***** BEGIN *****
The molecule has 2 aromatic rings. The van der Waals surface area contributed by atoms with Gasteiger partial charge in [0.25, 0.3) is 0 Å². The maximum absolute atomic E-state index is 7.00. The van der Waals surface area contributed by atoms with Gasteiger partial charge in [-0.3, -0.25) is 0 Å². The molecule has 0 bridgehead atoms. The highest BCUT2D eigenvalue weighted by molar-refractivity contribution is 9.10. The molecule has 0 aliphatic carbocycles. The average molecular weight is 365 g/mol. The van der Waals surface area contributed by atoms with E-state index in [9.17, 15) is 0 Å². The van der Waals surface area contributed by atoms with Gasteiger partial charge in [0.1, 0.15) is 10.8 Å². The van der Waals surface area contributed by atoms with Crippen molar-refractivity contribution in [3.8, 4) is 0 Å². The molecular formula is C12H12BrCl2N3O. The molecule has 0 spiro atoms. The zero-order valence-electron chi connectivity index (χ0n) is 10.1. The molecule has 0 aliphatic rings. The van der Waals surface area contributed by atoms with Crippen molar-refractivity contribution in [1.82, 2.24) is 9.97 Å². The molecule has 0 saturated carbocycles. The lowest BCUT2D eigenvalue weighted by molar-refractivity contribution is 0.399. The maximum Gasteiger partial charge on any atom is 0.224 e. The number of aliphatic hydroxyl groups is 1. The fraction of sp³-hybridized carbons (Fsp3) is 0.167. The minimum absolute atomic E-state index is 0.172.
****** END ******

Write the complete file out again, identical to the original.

The molecule has 2 aromatic rings. The van der Waals surface area contributed by atoms with Gasteiger partial charge in [0.25, 0.3) is 0 Å². The maximum absolute atomic E-state index is 7.00. The van der Waals surface area contributed by atoms with Gasteiger partial charge in [-0.3, -0.25) is 0 Å². The molecule has 0 bridgehead atoms. The highest BCUT2D eigenvalue weighted by molar-refractivity contribution is 9.10. The molecule has 0 aliphatic carbocycles. The average molecular weight is 365 g/mol. The van der Waals surface area contributed by atoms with E-state index in [9.17, 15) is 0 Å². The van der Waals surface area contributed by atoms with Gasteiger partial charge in [0.1, 0.15) is 10.8 Å². The van der Waals surface area contributed by atoms with Crippen molar-refractivity contribution in [3.8, 4) is 0 Å². The molecular formula is C12H12BrCl2N3O. The molecule has 0 spiro atoms. The zero-order valence-electron chi connectivity index (χ0n) is 10.1. The molecule has 0 aliphatic rings. The van der Waals surface area contributed by atoms with Crippen molar-refractivity contribution in [1.82, 2.24) is 9.97 Å². The molecule has 0 saturated carbocycles. The lowest BCUT2D eigenvalue weighted by molar-refractivity contribution is 0.399. The maximum Gasteiger partial charge on any atom is 0.224 e. The number of aliphatic hydroxyl groups is 1. The fraction of sp³-hybridized carbons (Fsp3) is 0.167. The minimum absolute atomic E-state index is 0.172.